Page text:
The Moken ethnic group, which has had a semi-nomadic subsistence gathering and foraging existence for hundreds of years, have a few basic huts in one small cove, while enterprising Myanmar fishing families and traders have established in a nearby bay. The resort built a bridge to enable cross-village travel during the rainy season, which runs from June to September, and it plans on building a new school for the dozen children who currently are taught next to a newly erected pagoda and Buddhist monastery.

Guests can hike or take a boat to the Moken shantytown and Burmese village, and other activities include snorkelling, kayaking, and stand-up paddle boarding, with extra charges for boat excursions, diving trips and instruction. Resident marine biologist and dive master, Brazilian Marcelo Guimaraes has been developing eco-friendly land and water activities for guests, as well as surveying the island reefs and mangroves to identify species and working out ways to encourage conservation and protection, including with the Moken and Burmese fishers.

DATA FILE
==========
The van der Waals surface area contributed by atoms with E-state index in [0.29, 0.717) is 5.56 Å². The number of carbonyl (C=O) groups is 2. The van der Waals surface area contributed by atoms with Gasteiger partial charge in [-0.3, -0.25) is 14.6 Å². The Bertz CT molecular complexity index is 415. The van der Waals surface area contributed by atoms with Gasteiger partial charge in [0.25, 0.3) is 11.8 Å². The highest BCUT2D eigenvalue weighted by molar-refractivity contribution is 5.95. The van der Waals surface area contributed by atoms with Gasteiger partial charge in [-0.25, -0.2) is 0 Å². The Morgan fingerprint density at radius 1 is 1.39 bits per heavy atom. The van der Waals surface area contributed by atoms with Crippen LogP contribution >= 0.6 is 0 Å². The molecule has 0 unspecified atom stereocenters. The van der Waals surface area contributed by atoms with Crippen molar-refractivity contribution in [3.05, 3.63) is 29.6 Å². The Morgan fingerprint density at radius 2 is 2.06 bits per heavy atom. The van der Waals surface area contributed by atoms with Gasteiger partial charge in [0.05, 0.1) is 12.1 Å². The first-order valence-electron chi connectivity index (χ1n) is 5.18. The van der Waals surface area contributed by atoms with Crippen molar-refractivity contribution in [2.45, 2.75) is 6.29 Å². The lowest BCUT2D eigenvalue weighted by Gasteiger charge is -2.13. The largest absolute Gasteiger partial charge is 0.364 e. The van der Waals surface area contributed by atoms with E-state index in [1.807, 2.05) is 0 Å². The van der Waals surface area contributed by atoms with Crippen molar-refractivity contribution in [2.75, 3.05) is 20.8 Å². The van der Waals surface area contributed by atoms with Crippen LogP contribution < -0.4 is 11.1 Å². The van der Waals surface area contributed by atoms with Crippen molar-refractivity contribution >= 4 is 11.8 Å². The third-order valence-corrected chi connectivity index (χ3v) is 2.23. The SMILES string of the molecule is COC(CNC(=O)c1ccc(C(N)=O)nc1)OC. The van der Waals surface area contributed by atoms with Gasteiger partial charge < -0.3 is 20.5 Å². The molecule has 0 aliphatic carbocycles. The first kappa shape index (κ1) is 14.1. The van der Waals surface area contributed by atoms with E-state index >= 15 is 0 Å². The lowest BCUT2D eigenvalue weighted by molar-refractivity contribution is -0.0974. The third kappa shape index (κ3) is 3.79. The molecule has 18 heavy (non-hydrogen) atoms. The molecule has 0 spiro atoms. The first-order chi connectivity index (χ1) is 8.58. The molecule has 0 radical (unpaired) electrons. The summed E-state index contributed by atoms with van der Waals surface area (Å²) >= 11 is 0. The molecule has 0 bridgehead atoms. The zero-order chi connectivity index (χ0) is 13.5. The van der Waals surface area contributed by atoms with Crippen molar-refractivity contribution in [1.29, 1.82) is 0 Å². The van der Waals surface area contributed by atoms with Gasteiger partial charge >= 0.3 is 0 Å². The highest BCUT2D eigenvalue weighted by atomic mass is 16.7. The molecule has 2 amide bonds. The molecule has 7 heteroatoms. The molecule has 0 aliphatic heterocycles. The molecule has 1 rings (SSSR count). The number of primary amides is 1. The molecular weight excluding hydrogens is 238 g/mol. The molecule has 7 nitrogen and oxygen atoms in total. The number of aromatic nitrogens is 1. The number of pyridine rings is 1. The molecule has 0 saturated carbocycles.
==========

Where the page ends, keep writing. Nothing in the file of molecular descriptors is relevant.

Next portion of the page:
There are plans for other development on Pila Island, with forest villas suitable for year-round occupancy, and a new jetty in another bay will replace a temporary landing. Awei Pila has a low-impact environmental ethos, and is striving to be plastic-free, with paper straws for bar drinks, glass bottles crushed to sand, and other rubbish sorted for proper processing or disposal in Kawthaung or the Thai border town of Ranong. One of the last remaining items to find a non-plastic replacement is toothpaste tube caps.

The resort’s location and logistic challenges – Awei Pila’s own boat with four 450 horsepower engines and a maximum cruising speed of 21 knots provides one transfer a day during the October to May season depending on demand – also present challenges in marketing the resort. While the resort can list on hotel booking sites such as Agoda and, to manage the midday boat transfer and Myanmar authorities’ requirements necessitate advance booking and communication with the customers.